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魚屋のおっちゃん ×湾岸の妖精 ~イノベーターが見たこれからの湾岸


Death The Sound Of Perseverance

The Sound of Perseverance is the seventh and final studio album by American death metal band Death, released on August 31, 1998, by Nuclear Blast.[4] The album features a whole new lineup of members except Chuck Schuldiner; it is the only album to feature guitarist Shannon Hamm, drummer Richard Christy, and bassist Scott Clendenin. It is also Death's final commercial release as in 2001 founding member, lead singer and primary songwriter Chuck Schuldiner would die due to brain cancer-related issues and subsequently Death disbanded.

Death The Sound of Perseverance


It was a breakthrough album for drummer and later radio star Richard Christy, in the tradition of previous drummers like Gene Hoglan and Sean Reinert. The album features "Voice of the Soul", an instrumental track that contrasts with almost every other work of the band in its inclusion of softer guitars and lack of percussion. In an interview done in March 1999, Chuck Schuldiner stated that the acoustic guitar-driven "Voice of the Soul" was actually written during the Symbolic sessions.[5] Death has produced only two instrumentals (the other being the more electric guitar driven "Cosmic Sea" from Human). The album also featured a cover of Judas Priest's "Painkiller", which shows Schuldiner attempting a different, high-pitched style of death growl more reminiscent of Rob Halford's original vocals and also singing for the first time with a clean voice through the end of the song. All the solos in the song are rewritten.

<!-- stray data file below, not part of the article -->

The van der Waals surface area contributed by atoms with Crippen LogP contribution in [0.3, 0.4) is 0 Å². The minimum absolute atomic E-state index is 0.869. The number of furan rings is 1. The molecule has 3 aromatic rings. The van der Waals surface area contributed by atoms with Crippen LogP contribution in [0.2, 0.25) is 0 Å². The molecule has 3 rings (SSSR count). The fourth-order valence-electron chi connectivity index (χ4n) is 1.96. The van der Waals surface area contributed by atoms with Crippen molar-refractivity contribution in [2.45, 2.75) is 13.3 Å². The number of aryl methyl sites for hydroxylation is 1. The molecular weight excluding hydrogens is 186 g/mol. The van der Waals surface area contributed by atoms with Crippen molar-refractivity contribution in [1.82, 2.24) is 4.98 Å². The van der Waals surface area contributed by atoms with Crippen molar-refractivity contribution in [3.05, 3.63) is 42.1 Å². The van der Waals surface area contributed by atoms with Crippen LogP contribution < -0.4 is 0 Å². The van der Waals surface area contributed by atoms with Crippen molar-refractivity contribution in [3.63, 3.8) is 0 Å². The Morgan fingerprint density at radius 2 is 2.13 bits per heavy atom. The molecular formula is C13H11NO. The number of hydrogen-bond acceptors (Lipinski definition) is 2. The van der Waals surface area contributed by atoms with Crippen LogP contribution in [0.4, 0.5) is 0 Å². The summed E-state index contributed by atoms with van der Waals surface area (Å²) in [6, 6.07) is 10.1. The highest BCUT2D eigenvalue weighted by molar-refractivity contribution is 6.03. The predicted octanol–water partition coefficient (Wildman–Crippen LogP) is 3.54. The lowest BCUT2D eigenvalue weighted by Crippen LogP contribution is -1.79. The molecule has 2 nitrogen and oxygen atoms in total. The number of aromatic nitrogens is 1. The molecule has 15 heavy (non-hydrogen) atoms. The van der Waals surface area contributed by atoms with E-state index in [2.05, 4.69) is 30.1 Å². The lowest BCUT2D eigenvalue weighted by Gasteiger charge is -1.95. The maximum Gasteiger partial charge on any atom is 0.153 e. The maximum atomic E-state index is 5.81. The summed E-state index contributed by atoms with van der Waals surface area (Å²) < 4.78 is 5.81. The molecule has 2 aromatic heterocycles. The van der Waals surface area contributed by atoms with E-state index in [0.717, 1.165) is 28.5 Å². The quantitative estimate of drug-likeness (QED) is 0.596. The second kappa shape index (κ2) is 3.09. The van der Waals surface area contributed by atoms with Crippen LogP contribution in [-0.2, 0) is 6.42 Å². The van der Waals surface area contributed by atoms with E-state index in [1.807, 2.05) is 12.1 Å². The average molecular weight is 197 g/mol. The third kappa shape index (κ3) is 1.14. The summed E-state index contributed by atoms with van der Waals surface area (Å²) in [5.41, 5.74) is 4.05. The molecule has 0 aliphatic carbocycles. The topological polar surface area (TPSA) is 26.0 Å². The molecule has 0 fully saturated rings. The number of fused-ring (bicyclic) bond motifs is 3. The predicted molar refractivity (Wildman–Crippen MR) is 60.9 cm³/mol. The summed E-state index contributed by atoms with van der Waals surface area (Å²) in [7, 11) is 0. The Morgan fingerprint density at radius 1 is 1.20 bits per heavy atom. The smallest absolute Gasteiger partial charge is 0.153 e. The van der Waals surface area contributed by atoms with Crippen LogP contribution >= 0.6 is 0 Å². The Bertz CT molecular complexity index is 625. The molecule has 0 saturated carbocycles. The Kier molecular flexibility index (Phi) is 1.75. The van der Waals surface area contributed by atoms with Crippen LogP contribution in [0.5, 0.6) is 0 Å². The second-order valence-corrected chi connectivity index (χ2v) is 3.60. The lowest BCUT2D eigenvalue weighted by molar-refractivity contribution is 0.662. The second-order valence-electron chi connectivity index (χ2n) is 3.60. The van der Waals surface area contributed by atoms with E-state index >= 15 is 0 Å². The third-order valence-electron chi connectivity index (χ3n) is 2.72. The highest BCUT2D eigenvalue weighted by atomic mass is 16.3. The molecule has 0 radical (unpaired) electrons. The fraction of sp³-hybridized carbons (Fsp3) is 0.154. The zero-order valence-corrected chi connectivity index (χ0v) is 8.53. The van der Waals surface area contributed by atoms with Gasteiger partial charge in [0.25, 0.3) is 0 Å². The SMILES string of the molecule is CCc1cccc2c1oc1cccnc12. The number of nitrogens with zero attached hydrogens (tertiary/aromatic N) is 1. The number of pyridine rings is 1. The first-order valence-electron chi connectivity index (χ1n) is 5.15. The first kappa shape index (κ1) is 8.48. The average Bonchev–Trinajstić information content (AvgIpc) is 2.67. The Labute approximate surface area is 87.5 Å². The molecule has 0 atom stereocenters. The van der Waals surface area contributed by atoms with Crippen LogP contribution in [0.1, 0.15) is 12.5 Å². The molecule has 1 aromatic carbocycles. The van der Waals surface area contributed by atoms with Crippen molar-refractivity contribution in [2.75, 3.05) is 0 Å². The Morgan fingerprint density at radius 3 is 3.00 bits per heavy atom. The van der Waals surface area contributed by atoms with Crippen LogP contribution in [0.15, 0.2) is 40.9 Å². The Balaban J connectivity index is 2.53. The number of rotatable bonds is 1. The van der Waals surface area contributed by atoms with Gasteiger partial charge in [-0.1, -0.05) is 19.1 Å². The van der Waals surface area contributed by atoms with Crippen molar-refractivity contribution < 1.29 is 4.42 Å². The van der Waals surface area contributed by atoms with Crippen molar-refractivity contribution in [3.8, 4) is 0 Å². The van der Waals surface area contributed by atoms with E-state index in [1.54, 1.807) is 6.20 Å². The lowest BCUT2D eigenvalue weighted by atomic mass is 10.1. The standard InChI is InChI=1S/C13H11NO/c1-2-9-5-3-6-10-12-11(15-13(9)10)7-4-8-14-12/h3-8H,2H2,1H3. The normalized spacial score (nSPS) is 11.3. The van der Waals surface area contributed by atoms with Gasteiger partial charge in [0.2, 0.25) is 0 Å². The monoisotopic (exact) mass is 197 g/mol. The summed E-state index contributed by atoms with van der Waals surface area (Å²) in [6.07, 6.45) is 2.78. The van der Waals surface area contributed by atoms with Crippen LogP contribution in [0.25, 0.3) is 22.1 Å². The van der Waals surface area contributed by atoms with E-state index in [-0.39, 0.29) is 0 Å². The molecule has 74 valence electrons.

The original album offers us nine incredibly complex and riveting tracks which sit way outside of the usual death metal soundscapes. Chuck enlisted the talents of guitarist Shannon Hamm, bassist Scott Clendenin and drummer Richard Christy, and the visceral vortex they created is one so unique, that it stands alone.

Apparently, a few of these tracks were written a few years before, and yet more than a decade later they sound as fresh as a daisy, existing outside of any category, but inhabiting some cosmic cavern alongside the likes of Atheist.

It doesn't get much better than this: the best album of the best death metal band ever. The ironically titled 'The Sound of Perseverance' is Death's seventh - and possibly final - studio album. Death is a legendary name in metaldom. Formed in the early 80's by Chuck Schuldiner, they were one of the first death metal bands and have consistently produced top-quality albums with the help of a rotating cast of some of the most well-respected names in heavy metal. The only constant member is "Evil" Chuck. Most members usually stay on for only one or two albums; and they don't have to stay because Chuck writes all of the music, lyrics, plays lead guitar, and does the vocals.

Why is 'The Sound of Perseverance' the greatest Death album? It seems everything Chuck has been trying to achieve simply fell in place when this album was recorded. The songs are still heavy, fast, and brutal yet the precise, technical feel Chuck loves is still strongly in place. The production job is excellent - probably the best I've ever heard for any metal album. The album sounds very clear and polished, but doesn't have that over-polished almost pompous-sounding production that removes all of the rawness. To add to the rawness is Chuck's new harsher vocal styling. Gone are the cookie-monster vocals of 'Leprosy.' Enter the more modern, progressive soar-throat shrieks of the new death metal.

Hopefully this masterpiece will not be the final call for Death. Chuck has put Death on the back burner for his experimental power metal band, Control Denied. Control Denied has basically the same members of Death as are on this album - and they sound exactly like Death with the exception of a new, high-pitched, operatic vocalist. After the Control Denied album was recorded Chuck was diagnosed with a rare form of brain-stem cancer, but has survived experimental surgery to remove the malignancy and he is now in recovery and working on another Control Denied album. Hopefully he will revive Death sometime soon, because Control Denied just doesn't do it for me.